June 29 – July 1 2017, Science Fiction Research Association Annual Conference (International), “Unknown Pasts / Unseen Futures”, University of California at Riverside, Paper Title: “California Dreaming: Utopian and Dystopian Calls to Action in Parable of the Sower and The Fifth Sacred Thing”

Invited talks:

October 26, 2016m University of Oregon, Center for the Study of Women in Society, Noon Talk: “Imaginactivism: SF and Social Justice Projects”
December 15, 2016, Symposium on Ecofeminism: Creating Worldly Interference Patterns, University of Edinburgh: “Re-storying El Mundo Bueno: Earth Activist Training, social permaculture and liveable futures”
March 11, 2017, Sophia Sanctuary International Women’s Day Celebration, Eugene, Oregon:“Peace, Environmental Reparation, Redistribution of Wealth, Human Security”

Articles / chapter accepted for publication:

November 2017, Ada: A journal of gender, new media and technology,“Instantiating Imaginactivism: Le Guin’s The Dispossessed as Inspiration”
Forthcoming Autumn 2019,A/B: Auto/Biography Studies Special Issue: Engaging Donna Haraway: Lives In The Natureculture Web: “Bound in the Spiral Dance: Writing Lives in Feminist Community”
Forthcoming 2019, Systems and Knowledge: Scholarship, Ecology and Mind in Science Fiction,Essay collection edited by Chris Pak and Will Slocombe: “Imaginactivism: Science Fiction and Social Justice Projects”

Progress beyond the state of the art and expected potential impact (including the socio-economic impact and the wider societal implications of the project so far)

"The political upsets of Brexit in the UK and the election of Donald Trump as President in the USA have added further societal challenges to the grand challenges or resource depletion, climate change and population growth which I identified in my original proposal. They have also led to an upsurge in activism in the UK and the USA, and to attempts to build connection across academic, activist and cultural and media sectors. In this context, Imaginactivism is proving to be a very fruitful concept and the links between fictional and artistic cultural production and activism are becoming evident in multiple initiatives around the world. The work of Oakland, California-based Center for Story-based Strategy – “a participatory approach that links movement building with an analysis of narrative power and places storytelling at the center of social change” and Netherlands-based Other Futures “a new multidisciplinary online and offline platform for thinkers and builders of other futures” are just two examples of networks deploying what I have termed Imaginactivism. These networks intersect with the networks around my nominated case studies. E.g. Walidah Imarisha, co-editor of Octavia’s Brood is teaching a masterclass on “Dreaming New Futures: Science Fiction and Social Change” at the Other Futures Festival in Amsterdam (2 – 4 February 2018). My planned monograph (provisional title: Imaginactivism: Utopian Imaginaries and Praxis in Turbulent Times) will draw on these further instantiations of imaginactivism to supplement the analyses of my primary case studies.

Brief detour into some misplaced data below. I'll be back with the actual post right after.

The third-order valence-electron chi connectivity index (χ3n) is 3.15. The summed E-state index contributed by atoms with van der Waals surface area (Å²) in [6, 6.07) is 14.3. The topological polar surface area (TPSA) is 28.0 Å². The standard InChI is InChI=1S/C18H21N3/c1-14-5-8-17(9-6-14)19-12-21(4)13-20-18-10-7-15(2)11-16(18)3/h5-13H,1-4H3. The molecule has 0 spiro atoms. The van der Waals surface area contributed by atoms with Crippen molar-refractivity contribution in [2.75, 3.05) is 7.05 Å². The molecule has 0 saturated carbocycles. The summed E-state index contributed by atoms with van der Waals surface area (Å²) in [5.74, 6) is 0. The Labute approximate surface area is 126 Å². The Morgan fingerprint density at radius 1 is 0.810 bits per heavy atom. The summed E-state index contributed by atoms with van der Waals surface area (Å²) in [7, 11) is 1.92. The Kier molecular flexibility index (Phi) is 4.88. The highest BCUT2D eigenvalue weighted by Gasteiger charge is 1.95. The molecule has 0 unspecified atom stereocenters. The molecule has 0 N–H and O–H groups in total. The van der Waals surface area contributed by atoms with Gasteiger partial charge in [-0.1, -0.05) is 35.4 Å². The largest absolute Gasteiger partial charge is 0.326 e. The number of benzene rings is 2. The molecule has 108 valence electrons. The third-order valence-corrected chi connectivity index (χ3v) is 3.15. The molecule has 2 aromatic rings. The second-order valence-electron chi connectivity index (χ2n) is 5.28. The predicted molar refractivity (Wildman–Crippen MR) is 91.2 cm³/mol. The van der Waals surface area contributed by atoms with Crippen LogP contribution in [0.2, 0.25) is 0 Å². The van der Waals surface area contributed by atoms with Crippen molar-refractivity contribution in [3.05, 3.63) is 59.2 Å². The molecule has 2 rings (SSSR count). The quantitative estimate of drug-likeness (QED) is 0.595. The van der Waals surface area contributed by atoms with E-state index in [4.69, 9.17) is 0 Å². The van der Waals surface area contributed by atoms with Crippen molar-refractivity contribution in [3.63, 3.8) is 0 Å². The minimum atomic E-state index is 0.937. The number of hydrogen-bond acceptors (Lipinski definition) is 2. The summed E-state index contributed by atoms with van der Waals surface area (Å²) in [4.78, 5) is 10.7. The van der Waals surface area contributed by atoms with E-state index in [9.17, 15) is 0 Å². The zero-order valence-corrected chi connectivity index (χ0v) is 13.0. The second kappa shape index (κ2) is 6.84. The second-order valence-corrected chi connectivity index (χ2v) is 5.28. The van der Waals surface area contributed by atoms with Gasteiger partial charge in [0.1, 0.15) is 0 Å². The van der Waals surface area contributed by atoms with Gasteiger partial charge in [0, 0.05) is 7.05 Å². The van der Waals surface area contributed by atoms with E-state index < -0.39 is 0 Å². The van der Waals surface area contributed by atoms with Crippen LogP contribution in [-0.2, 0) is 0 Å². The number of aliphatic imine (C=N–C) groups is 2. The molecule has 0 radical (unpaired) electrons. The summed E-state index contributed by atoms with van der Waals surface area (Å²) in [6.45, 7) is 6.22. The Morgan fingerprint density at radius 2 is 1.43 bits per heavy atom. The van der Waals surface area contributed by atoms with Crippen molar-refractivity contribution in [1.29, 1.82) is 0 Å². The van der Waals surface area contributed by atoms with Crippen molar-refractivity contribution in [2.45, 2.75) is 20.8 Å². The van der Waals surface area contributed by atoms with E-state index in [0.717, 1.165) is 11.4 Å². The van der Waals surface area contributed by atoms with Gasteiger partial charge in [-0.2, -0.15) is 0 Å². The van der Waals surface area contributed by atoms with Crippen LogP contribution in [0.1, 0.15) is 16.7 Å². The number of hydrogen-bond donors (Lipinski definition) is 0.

By expanding my investigation of imaginactivism into a second case study – Octavia’s Brood – I have been able to explore questions about the differences between using an existing work of cultural production to stimulate social justice activism and the creation of a work which centres the promotion of social justice activism from its conceptualisation. I have also been able to explore the difference in futures imagined and in activist strategies between movements which incorporate racial justice as one aspect of social and environmental justice and movements which centre racial justice. During my time in the USA following the use of social media for campaigns such as #BlackLivesMatter, #SayHerName, and #NoDAPL revealed interesting intersections with the work of Afrofuturism and Indigenous Futurisms and alternative understandings of the relative prioritization of key societal challenges.